We determined that I was going to focus on the spiritual counseling of the young people and Bruce and Nelson were going to focus on the administration of the various councils, each led by a young single adult leader.

The system worked great. Nelson and Bruce were terrific mentors to each council and helped them coordinate their group activities and outreach. It was a terrific experience to watch Bruce, Nelson, and those young leaders run the program. I believe it taught those young people how to lead, an experience that will bless them for the rest of their lives.

For my part, I got to focus on counselling. I read every book I could. Beyond that, I developed one-page summaries based on those readings, outlining issues and solutions that were real for those young people. I probably had 15-20 counseling interviews every week for three years.

During this time I was able to make a material impact while staying sane and still running my day job and family. All of this was possible because others took ownership of their delegated areas of authority.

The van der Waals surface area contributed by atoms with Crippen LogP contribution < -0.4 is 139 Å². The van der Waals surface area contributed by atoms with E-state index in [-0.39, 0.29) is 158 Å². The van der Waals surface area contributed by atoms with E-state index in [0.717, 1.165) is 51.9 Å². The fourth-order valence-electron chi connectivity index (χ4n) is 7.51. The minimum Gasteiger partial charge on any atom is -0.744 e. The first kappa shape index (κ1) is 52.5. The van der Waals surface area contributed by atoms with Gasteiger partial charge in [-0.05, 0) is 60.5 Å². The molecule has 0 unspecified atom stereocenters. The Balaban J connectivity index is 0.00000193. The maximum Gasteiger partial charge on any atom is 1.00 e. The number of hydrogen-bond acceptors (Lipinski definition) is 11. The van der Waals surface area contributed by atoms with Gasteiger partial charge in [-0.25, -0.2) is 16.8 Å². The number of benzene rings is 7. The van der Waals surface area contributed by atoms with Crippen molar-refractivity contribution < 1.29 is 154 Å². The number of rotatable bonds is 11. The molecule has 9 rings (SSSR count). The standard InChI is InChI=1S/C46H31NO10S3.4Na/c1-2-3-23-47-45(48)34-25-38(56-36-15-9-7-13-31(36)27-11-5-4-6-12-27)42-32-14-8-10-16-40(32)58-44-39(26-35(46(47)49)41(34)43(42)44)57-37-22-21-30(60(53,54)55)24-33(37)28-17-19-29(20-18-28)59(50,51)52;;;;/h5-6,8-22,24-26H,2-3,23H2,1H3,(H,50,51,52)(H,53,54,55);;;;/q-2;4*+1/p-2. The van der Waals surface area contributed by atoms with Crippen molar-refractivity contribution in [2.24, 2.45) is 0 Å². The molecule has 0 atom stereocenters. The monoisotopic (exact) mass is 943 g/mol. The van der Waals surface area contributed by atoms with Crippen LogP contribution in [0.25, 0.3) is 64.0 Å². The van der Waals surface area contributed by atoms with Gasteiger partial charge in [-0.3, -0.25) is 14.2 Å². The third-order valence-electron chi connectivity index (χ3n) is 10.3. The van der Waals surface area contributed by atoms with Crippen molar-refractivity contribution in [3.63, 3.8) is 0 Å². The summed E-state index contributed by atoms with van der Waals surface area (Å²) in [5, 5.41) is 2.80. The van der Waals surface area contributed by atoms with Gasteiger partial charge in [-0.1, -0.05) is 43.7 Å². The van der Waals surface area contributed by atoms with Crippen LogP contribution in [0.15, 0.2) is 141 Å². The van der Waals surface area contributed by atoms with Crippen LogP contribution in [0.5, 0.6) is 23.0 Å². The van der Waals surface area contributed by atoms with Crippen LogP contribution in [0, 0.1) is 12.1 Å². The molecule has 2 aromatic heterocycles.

Nelson, Bruce, and I still stay close to many of the young single adult leaders. They grew in their assignment because we worked smart!

Hire People That Help You Work Smart

At RLG International I have had some incredible executive assistants that have allowed me to work smart. The trust that my former assistant Sarah Blizzard and now current assistant Queenie Tsang and I had and have has been so helpful over the years. We communicated regularly on priorities, and I had full trust they were acting on my behalf and setting up meetings and assignments that allowed me to stay in the $500/hour zone, instead of the $20/hour zone.

The $500/Hour Zone

I once had a client, Walter Pinto, that insisted we as consultants only did $500/hour work so we could be more effective to his organization. He didn’t want his expensive consultants to be doing $20/hour consulting. Walter Pinto knew how to work smart! He hired people he could count on to work smart.

Work Is a Blessing

Work is a blessing—even more so when you work smart.

I admire Tim Ferris’ book and body of work on the 4-hour work week. Every chapter talks about how to work smart on your small business and your job. I really like the principles.

At the same time, I’ve noticed he works more than 4 hours a week on his books, podcasts, and angel investing because he enjoys working!

Work is a blessing, no doubt about it. But having too much work (because you’re not working smart in your sweet spot) can be exhausting and overwhelming. Work smart and find joy in your work.

Application Idea: Create a Personal Advisory Council

Working smart is not an activity done in isolation.